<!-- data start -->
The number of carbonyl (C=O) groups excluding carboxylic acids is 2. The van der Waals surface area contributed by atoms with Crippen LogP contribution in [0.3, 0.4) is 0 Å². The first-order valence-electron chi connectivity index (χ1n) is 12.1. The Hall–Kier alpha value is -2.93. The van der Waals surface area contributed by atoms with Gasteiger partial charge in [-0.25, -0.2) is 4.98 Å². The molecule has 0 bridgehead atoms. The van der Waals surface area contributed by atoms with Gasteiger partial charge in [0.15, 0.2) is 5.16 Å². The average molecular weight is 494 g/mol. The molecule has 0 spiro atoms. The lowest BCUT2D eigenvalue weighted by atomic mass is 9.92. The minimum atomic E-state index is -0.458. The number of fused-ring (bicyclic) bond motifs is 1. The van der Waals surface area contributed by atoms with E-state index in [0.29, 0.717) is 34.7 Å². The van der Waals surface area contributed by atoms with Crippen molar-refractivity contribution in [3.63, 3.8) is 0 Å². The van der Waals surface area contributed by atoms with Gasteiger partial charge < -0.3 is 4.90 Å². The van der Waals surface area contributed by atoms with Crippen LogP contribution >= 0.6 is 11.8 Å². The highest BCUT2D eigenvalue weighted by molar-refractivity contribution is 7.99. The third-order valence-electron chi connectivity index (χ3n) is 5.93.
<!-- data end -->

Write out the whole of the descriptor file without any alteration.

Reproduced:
The number of carbonyl (C=O) groups excluding carboxylic acids is 2. The van der Waals surface area contributed by atoms with Crippen LogP contribution in [0.3, 0.4) is 0 Å². The first-order valence-electron chi connectivity index (χ1n) is 12.1. The Hall–Kier alpha value is -2.93. The van der Waals surface area contributed by atoms with Gasteiger partial charge in [-0.25, -0.2) is 4.98 Å². The molecule has 0 bridgehead atoms. The van der Waals surface area contributed by atoms with Gasteiger partial charge in [0.15, 0.2) is 5.16 Å². The average molecular weight is 494 g/mol. The molecule has 0 spiro atoms. The lowest BCUT2D eigenvalue weighted by atomic mass is 9.92. The minimum atomic E-state index is -0.458. The number of fused-ring (bicyclic) bond motifs is 1. The van der Waals surface area contributed by atoms with E-state index in [0.29, 0.717) is 34.7 Å². The van der Waals surface area contributed by atoms with Crippen molar-refractivity contribution in [3.63, 3.8) is 0 Å². The van der Waals surface area contributed by atoms with Gasteiger partial charge < -0.3 is 4.90 Å². The van der Waals surface area contributed by atoms with Crippen LogP contribution >= 0.6 is 11.8 Å². The highest BCUT2D eigenvalue weighted by molar-refractivity contribution is 7.99. The third-order valence-electron chi connectivity index (χ3n) is 5.93.